I can’t say that Night of the ZomBEEs explores any new territory. It follows the tried and true zombie format fairly closely. Yet there is a large measure of FUN in capital letters that makes this story work. There is violence of the B-Movie zombie variety but it never goes into what I consider gore. Actually I would have no trouble recommending this to the Tween category which I suspect it was written for rather than the broader “12-18” age range. Night of the ZomBEEs is an imaginative romp through both the zombie and mutated animal genres that succeeds on wit and imagination. Recommended for all zombie fans, adult and teens alike.

Wednesday, January 13, 2016

A venomous psychological thriller

The Poison Artist

By Jonathan Moore

Publisher: Houghton Mifflin Harcourt 

Pub Date: January 26, 2016

Rating: 5 out of 5 stars

In Jonathan Moore's incredibly intelligent and creepy psychological horror/suspense novel The Poison Artist, San Francisco toxicologist Caleb Maddox has an emotional breakup with his girlfriend and is nursing his misery over a few drinks in a nondescript bar. He meets a femme-fatale type over a class of absinthe and becomes infatuated with this woman whose obsession with secrecy is as mysterious and enticing as the timing in which they meet. There happens to be a number of other stressful events going on around Caleb at this point in his life. He is struggling with a funded research project that deals with the effects of pain on the brain and body and his long-time friend Henry, a forensics examiner, is asking him for advice on a string of suspected drownings that may also involve chemical poisoning which are happening in the Bay Area.

Caleb Maddox is the focus of Moore’s novel and it is a blurry focus at best at the beginning. We do not know at first the reason for the tumultuous break-up but we know it must have been of the devastating variety. We slowly discover that Caleb has had a traumatic childhood with his artist father but we do not know the details until much later. What becomes obvious early on is that Caleb is very troubled and very fragile. He makes a lot of stupid moves during the novel but we stick with him because those moves make a certain amount of sense within the range of Caleb’s life and pain. The “stupid moves” seem to mean something, which is kind of a neat trick for the author to play. The mysterious woman is also fragile but creepy. She is the type of woman that novels like The Woman in White and the movies like Vertigo made famous and is a stalwart of this type of psychological thriller. Caleb’s obsession with this woman either makes for a majestic epic or a creepy and scary masterpiece of the nightmare kind and I suspect you already know where this one is headed.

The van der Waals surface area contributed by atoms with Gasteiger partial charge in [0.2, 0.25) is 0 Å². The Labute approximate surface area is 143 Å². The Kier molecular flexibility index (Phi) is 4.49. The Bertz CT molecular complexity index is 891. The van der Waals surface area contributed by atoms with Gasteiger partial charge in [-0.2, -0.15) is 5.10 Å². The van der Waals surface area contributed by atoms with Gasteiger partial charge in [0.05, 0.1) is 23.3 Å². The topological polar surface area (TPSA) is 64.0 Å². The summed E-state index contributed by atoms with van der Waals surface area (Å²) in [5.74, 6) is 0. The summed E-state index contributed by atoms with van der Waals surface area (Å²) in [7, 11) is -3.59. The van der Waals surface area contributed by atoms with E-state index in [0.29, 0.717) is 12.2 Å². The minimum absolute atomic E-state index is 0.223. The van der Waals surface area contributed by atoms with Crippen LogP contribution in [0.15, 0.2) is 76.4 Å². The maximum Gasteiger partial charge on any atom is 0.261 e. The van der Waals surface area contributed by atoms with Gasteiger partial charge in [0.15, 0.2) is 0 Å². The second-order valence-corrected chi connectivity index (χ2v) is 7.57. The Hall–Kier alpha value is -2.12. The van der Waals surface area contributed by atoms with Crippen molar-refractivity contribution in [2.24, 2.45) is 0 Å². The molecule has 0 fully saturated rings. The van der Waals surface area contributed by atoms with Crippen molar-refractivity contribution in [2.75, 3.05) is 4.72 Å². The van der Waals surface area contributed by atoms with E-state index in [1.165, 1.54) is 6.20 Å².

Just as important is the string of murders that Caleb’s friend is working on. They appear to be drownings but tests shows a particular sameness in their injuries and involves a particular substance in their bodies. Caleb’s expertise as a toxicologist brings him into this investigation but on the sly since he is also one of the last people to see the most recent victim alive. Caleb’s role as secret adviser and possible suspect causes a strange precarious balancing act for him and brings him into the proverbial spider web just the more tightly.